Shadow, a two-month-old grey wolf pup, is seen here playing and rolling around in some ficus twigs that some keepers at California’s San Diego Zoo laid out for him.  Shadow’s caretakers are helping to familiarize him with various smells and sights during a 30-day quarantine process.  Once Shadow completes the quarantine period, he’ll serve as an animal ambassador during educational presentations. (AP)

Shadow, a two-month-old grey wolf pup, is seen here playing and rolling around in some ficus twigs that some keepers at California’s San Diego Zoo laid out for him. Shadow’s caretakers are helping to familiarize him with various smells and sights during a 30-day quarantine process. Once Shadow completes the quarantine period, he’ll serve as an animal ambassador during educational presentations. (AP)

NASA’s new atmospheric carbon dioxide monitoring spacecraft called the Orbiting Carbon Observatory-2 or OCO-2 is shown here lifting off aboard a United Launch Alliance Delta II rocket from Space Launch Complex 2 at Vandenberg Air Force Base, California on July 2, 2014. The OCO-2 will measure the global distribution of carbon dioxide, the leading human-produced greenhouse gas driving changes in Earth's climate. (Reuters)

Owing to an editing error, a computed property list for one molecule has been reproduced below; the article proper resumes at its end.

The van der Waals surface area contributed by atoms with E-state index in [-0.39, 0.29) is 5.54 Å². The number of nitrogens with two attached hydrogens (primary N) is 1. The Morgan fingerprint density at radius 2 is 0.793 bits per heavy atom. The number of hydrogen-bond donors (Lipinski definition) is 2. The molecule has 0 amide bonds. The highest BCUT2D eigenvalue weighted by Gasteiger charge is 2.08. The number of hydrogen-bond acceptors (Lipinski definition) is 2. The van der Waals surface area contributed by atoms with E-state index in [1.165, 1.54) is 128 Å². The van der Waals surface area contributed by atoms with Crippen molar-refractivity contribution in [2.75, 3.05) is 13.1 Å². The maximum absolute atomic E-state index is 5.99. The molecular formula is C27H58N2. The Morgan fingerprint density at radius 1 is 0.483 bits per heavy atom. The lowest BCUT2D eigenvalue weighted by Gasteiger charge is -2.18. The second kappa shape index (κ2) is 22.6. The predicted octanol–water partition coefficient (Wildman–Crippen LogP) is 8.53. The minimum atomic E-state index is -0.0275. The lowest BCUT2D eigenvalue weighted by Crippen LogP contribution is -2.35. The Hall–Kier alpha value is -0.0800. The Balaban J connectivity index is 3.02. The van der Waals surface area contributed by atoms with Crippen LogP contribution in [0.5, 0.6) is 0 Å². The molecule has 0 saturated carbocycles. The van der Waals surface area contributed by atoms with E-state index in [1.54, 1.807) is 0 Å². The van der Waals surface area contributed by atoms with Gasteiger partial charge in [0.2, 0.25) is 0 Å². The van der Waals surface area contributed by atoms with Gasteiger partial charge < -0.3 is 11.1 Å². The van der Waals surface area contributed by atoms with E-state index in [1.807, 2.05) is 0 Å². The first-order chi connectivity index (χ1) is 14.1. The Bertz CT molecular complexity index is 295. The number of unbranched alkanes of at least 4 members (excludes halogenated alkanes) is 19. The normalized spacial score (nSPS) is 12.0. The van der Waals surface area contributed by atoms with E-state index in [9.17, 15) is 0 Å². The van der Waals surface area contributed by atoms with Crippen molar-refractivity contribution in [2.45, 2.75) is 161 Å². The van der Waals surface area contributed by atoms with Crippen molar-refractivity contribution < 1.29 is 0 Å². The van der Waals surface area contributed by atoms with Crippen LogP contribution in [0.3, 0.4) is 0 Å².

NASA’s new atmospheric carbon dioxide monitoring spacecraft, the Orbiting Carbon Observatory-2 or OCO-2, is shown here lifting off aboard a United Launch Alliance Delta II rocket from Space Launch Complex 2 at Vandenberg Air Force Base, California on July 2, 2014. The OCO-2 will measure the global distribution of carbon dioxide, the leading human-produced greenhouse gas driving changes in Earth’s climate. (Reuters)

A child looks at a humanoid robot named "Nao" as it does some math calculations at the workshop of Aldebaran Robotics Company located in Issy-Les-Moulineaux near Paris on July 2, 2014. The workshop allows the public to meet and interact with humanoid robots like Nao. (Reuters)

A child looks at a humanoid robot named “Nao” as it performs some math calculations at the workshop of Aldebaran Robotics Company located in Issy-Les-Moulineaux near Paris on July 2, 2014. The workshop allows the public to meet and interact with humanoid robots like Nao. (Reuters)

This newly released composite image is the spiral galaxy NGC 4258, which also known as M106.  The image was composed from X-ray data from NASA’s Chandra X-ray Observatory, radio data from the National Science Foundation’s Karl Jansky Very Large Array, optical data from the Hubble Space Telescope as wells as infrared data from NASA’s Spitzer Space Telescope. (NASA)